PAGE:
The School Curriculum at Fairfields - Key Stage 2 - Year 6 - RE
Year 6 Programme of study
In religious education, children learn about religion and what we can learn from religion.
Learning about religion – Children are taught:
Beliefs and teachings
to describe the key aspects of religions and traditions that influence the beliefs and values of others; (In Year 6, the children study Christianity, .)
to use key religious vocabulary incommunicating their knowledge andunderstanding;
about stories of the lives of key religious people, the significance of these in their own lives and in the lives of believers today;
about individual beliefs and consider the ways in which members of faith communities describe their understanding of God/gods.
Religious practices and lifestyles
to identify and begin to describe the similarities and differences within and between religions;
to investigate the significance of religion in the local, national and global communities;
to use and interpret information about religions from a range of sources;
about the way in which expressive and visual arts are significant to the practices and lifestyles of religious believers;
the main rituals within acts of worship or meditation and recognise that shared feelings are a part of worship;
about the roles and responsibilities of authority figures within their own lives and of religious leaders in different faith communities;
about books which are precious or important and be made aware of ways in which sacred religious texts are regarded, handled and read by the members of faith groups;
how religious festivals are related to key figures, events and stories and how these are observed within families and religious communities;
about places of religious importance, preferably exploring through visits; the way each place is used and its meaning and significance.
Ways of expressing meaning
about religious festivals which share common themes, but which have meaning unique to each faith;
about the way verbal and non-verbal symbolic expression and action are usedto convey meaning, particularly in religious contexts, including sacred texts.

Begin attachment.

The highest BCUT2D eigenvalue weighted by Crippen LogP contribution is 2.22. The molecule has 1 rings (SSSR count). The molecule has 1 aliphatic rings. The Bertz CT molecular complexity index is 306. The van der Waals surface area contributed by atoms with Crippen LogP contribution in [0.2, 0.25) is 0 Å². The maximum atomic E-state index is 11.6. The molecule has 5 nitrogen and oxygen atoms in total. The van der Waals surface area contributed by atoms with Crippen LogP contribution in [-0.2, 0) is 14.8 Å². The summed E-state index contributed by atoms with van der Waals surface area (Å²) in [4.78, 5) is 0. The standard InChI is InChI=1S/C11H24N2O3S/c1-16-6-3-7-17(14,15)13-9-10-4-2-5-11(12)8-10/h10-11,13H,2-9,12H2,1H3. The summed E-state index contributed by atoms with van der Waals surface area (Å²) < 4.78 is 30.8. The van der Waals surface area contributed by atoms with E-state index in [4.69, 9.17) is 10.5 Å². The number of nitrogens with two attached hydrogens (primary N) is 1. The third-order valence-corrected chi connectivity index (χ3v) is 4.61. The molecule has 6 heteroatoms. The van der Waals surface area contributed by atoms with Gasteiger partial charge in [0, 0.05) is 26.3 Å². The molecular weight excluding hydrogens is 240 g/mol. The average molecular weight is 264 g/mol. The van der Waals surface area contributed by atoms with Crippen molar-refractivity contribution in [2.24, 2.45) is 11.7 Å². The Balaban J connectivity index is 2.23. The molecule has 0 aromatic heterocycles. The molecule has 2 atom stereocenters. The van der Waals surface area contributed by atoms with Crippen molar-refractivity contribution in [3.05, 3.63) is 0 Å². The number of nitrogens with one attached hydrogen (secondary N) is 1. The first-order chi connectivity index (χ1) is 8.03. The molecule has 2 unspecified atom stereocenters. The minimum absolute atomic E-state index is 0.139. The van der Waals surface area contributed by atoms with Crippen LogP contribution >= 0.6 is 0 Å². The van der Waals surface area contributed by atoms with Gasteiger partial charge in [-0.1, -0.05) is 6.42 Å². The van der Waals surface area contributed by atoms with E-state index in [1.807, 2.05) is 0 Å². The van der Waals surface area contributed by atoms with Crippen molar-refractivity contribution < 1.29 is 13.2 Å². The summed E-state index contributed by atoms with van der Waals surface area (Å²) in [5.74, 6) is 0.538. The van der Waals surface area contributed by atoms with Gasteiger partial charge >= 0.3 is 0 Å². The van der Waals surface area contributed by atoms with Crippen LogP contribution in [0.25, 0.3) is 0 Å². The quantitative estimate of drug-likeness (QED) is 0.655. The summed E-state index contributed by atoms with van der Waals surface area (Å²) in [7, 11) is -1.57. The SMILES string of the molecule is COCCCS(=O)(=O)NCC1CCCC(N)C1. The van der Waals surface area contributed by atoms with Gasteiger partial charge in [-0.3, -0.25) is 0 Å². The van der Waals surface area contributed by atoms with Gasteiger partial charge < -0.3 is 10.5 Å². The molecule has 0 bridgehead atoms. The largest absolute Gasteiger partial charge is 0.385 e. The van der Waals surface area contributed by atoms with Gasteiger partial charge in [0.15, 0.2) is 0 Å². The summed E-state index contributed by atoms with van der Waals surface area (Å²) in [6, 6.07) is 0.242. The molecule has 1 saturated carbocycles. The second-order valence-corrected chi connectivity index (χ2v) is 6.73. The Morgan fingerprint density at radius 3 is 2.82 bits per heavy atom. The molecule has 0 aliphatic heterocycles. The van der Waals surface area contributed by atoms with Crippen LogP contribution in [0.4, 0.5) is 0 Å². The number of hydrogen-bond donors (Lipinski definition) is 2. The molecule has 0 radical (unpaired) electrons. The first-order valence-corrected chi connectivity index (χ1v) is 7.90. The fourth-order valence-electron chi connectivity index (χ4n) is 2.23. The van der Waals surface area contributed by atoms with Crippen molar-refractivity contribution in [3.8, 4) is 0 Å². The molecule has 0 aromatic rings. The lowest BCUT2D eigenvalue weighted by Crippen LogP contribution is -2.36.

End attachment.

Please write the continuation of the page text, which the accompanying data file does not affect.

Learning from religion – Children are taught:
Human identity, personality and experience
about the significance of their own religious, cultural and family traditions and how these relate to the experiences of others;
to participate in periods of stillness and quiet thought and, where appropriate, to express personal reflections and emotions;
that there are important landmarks in life, both religious and non-religious;
to understand what it means to belong to groups and how believers demonstrate commitment to a faith group;
to develop their sense of curiosity about life, death, relationships and the natural world and express personal opinions.
Questions of meaning and purpose
the difference between ultimate and non-ultimate questions, including raising questions, suggesting answers and understanding that religions may give followers the answers to some of the mysteries of life.
Values and commitments
about the relationship between humans, their environment and other living creatures, including examples of religious teaching and practice;
to reflect on ideas of right and wrong and their own and others’ responses to them;
about religious codes of conduct and rules of living, considering the effect of these on daily life;
examples of the ways in which personal and religious beliefs may influence their behaviour and that of others.
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